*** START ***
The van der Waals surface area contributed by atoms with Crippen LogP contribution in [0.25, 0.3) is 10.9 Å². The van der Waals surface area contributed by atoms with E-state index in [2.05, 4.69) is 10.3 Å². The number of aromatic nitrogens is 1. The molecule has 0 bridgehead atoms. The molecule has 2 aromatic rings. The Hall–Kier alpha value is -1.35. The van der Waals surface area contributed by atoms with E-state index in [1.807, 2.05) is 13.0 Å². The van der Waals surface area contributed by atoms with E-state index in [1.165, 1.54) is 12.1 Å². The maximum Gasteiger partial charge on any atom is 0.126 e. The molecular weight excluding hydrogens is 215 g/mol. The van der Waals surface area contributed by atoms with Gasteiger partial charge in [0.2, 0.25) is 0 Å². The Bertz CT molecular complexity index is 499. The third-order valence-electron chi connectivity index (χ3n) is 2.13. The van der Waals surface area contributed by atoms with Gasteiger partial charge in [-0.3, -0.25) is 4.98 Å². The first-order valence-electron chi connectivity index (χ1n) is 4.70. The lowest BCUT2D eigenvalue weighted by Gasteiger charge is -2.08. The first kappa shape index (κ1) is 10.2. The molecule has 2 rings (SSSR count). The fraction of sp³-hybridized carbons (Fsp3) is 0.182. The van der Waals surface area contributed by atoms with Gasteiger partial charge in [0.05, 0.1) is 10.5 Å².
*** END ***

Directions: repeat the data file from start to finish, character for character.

The van der Waals surface area contributed by atoms with Crippen LogP contribution in [0.25, 0.3) is 10.9 Å². The van der Waals surface area contributed by atoms with E-state index in [2.05, 4.69) is 10.3 Å². The number of aromatic nitrogens is 1. The molecule has 0 bridgehead atoms. The molecule has 2 aromatic rings. The Hall–Kier alpha value is -1.35. The van der Waals surface area contributed by atoms with E-state index in [1.807, 2.05) is 13.0 Å². The van der Waals surface area contributed by atoms with E-state index in [1.165, 1.54) is 12.1 Å². The maximum Gasteiger partial charge on any atom is 0.126 e. The molecular weight excluding hydrogens is 215 g/mol. The van der Waals surface area contributed by atoms with Gasteiger partial charge in [0.2, 0.25) is 0 Å². The Bertz CT molecular complexity index is 499. The third-order valence-electron chi connectivity index (χ3n) is 2.13. The van der Waals surface area contributed by atoms with Gasteiger partial charge in [-0.3, -0.25) is 4.98 Å². The first-order valence-electron chi connectivity index (χ1n) is 4.70. The lowest BCUT2D eigenvalue weighted by Gasteiger charge is -2.08. The first kappa shape index (κ1) is 10.2. The molecule has 2 rings (SSSR count). The fraction of sp³-hybridized carbons (Fsp3) is 0.182. The van der Waals surface area contributed by atoms with Gasteiger partial charge in [0.05, 0.1) is 10.5 Å².